On August 23 1989, a 600 kilometer long human chain was created by people joining hands across the three Baltic republics Estonia, Latvia and Lithuania, then part of the Soviet Union. Now, in preparation of the 25th anniversary, an initiative is underway to re-create the chain in digital form.
The 1989 Baltic Way
The Baltic Way, also called the Baltic Chain, was formed on the 50th anniversary of the Molotov-Ribbentrop Pact which had divided Eastern Europe into the spheres of German and Soviet influence and led to the occupation of the three Baltic States in 1940. It is estimated that up to two million people linked hands in this peaceful demonstration, demanding recognition of the secret clauses in the Molotov-Ribbentrop pact and the re-establishment of the independence of the Baltic States. The chain stretched through three Soviet republics, from Tallinn in the north to Vilnius in the south, going through Latvia and its capital Riga – a distance of over 600 kilometres.
The Baltic Way was part of the peaceful Baltic independence movement in the former Soviet Union. Within six months of the protest, Lithuania became the first of the Soviet Union republics to declare independence. Soviet Union recognized the independence of all three Baltic states on September 6, 1991.
August 23 has become an official remembrance day both in the Baltic countries, in the European Union and in other countries, known as the Black Ribbon Day or as the European Day of Remembrance for Victims of Stalinism and Nazism.
The digital Baltic Way
In the lead-up to the 25th anniversary of the Baltic Way, Europeana – Europe’s digital library, museum and archive – is inviting people to relive the Baltic Chain digitally. People who took part in the original event, or who have pictures, stories or recordings from it, are asked to add their stories and material to the Europeana 1989 website where it will be displayed on a map of the original route. The stories, pictures, audio and video recordings will be available to anyone online, and offer an unrivalled opportunity to remember or see what it was like on that August evening.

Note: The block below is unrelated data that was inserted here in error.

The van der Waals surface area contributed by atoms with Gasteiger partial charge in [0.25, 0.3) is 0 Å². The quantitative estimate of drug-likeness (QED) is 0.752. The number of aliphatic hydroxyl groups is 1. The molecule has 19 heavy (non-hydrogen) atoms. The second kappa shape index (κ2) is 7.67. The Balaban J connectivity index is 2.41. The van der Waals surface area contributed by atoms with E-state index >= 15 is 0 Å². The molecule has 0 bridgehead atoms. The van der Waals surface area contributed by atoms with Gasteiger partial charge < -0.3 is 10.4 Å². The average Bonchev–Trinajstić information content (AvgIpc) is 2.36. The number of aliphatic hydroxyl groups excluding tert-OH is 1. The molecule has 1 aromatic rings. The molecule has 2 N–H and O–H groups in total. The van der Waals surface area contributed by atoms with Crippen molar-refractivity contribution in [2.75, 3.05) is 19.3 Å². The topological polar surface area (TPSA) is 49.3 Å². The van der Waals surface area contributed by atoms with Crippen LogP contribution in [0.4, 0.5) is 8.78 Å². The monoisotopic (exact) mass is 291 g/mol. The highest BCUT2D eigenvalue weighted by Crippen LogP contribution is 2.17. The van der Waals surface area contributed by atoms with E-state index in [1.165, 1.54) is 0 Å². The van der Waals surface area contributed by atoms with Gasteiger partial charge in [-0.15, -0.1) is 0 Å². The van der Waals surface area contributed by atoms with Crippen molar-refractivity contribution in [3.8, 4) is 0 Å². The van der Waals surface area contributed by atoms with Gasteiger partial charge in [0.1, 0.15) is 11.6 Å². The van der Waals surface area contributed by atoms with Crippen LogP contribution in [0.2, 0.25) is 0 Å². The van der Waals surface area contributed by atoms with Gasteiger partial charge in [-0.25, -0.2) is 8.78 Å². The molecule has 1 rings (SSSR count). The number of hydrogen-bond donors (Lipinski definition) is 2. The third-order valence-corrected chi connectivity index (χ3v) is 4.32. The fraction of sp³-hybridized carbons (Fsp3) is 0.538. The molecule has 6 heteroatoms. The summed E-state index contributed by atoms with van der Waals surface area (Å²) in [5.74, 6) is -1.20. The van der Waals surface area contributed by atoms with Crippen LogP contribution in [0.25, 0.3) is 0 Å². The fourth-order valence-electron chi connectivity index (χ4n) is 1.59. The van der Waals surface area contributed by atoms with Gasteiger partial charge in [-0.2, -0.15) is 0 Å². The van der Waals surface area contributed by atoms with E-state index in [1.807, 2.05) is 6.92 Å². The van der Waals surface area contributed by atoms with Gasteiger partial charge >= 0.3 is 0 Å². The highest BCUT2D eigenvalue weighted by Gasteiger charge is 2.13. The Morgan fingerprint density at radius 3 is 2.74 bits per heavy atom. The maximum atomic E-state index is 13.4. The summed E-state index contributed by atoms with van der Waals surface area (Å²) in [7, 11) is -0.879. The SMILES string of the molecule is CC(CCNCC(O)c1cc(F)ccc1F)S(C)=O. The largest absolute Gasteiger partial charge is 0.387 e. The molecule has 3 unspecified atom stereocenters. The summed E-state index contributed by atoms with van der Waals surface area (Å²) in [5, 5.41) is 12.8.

A series of public collection events are also being held to assist with the collection and digitisation of stories and memorabilia. People are welcome to bring their material to one of these event where project staff will digitise the objects and add the stories to the website following the model and procedures of the Oxford Community Collection Model.
The digital Baltic Way is part of Europeana 1989, an international project collecting stories, pictures, films and other items relating to the events of 1989 in Central and Eastern Europe. The project is managed by Europeana, using the Oxford Community Collection Model.
Europeana 1989 is collaborating with HistoryPin, using their method for adding and displaying pictures on a map. Contributors ‘pin’ their contribution to a map and the map can be explored by anyone who wants to see the pictures and read the stories. The Europeana 1989 collection, including the Baltic Way material, can also be viewed in other ways through the project website http://europeana1989.eu/.